[Coral-List] Are reef ecologists capable of building the complex science needed?

angela dikou angeladikou at hotmail.com
Thu Nov 2 17:41:52 EDT 2017

Dear readers,

if I could, I would set up the first monitoring program to measure recovery rate of coral reefs due to rapid decline in CO2 emissions and interactions with other stressors right here right now.

All the best in your endeavors.

Angela Dikou

From: coral-list-bounces at coral.aoml.noaa.gov <coral-list-bounces at coral.aoml..noaa.gov> on behalf of Bruno, John <jbruno at unc.edu>
Sent: Wednesday, November 1, 2017 6:31 PM
To: coral-list at coral.aoml.noaa.gov
Subject: Re: [Coral-List] Are reef ecologists capable of building the complex science needed?

Peter, I loved your post!  I spent Sunday night pouring over it and the papers you described. Thank you for taking the time share your invaluable thoughts.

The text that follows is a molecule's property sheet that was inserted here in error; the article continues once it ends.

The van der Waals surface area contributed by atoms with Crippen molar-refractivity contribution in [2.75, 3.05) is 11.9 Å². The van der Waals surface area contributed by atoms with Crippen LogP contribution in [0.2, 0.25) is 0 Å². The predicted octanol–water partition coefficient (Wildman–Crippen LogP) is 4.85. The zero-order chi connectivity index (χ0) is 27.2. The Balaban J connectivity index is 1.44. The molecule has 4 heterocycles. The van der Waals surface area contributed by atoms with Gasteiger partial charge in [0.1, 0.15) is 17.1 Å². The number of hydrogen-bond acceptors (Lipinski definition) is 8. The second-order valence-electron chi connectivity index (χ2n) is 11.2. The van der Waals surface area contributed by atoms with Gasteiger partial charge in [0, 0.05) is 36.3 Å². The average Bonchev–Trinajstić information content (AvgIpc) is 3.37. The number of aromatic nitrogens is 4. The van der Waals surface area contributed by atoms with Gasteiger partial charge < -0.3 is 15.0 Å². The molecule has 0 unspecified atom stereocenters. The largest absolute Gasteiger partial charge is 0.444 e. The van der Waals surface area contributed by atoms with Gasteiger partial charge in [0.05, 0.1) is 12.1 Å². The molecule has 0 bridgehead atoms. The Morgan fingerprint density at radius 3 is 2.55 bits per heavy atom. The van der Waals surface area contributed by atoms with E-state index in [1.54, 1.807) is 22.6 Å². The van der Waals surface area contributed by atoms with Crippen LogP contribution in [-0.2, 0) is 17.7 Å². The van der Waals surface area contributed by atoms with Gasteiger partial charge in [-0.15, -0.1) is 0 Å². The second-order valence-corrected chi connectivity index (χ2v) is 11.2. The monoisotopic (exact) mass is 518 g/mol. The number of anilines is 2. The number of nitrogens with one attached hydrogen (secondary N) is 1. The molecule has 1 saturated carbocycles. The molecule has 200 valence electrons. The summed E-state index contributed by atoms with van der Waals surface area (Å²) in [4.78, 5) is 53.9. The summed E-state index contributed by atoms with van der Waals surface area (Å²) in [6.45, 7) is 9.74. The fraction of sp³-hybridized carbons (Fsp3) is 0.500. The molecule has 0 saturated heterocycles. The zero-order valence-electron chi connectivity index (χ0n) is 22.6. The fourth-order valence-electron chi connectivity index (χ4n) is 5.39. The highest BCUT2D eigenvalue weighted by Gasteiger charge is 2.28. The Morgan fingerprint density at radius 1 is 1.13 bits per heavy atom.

Denny, I agree. Also, its about more than ecology and geology. There’s huge complexity in microbiology, physiology, evolutionary biology etc. E.g., recent work suggests other critters like sponges, microbes etc are playing an important and complex role. Plus these critters are all evolving and acclimatizing. Hard to get your head around all this complexity.

Phil, on the one hand, I agree. Let’s just get on within it!  On the other, even if we did all that, we’d still be in a changed world. For example, reefs of the Caribbean are already ~1C warmer and would likely be another 0.5 - 1.0 C hotter by the time emissions stopped. That changed context means very different rules. Assuming we want to “restore” reef systems to something “close" to the way they were*, I think that probably means we do need to understand at least some of this complexity, e.g., how all these species interact in this new world, what are the new assembly rules, what’s limiting recruitment of the coral species we’ve lost (even on intensively grazed, seaweed-free reefs) = more better science!

*I realize there’s no going back to the eden we lost.


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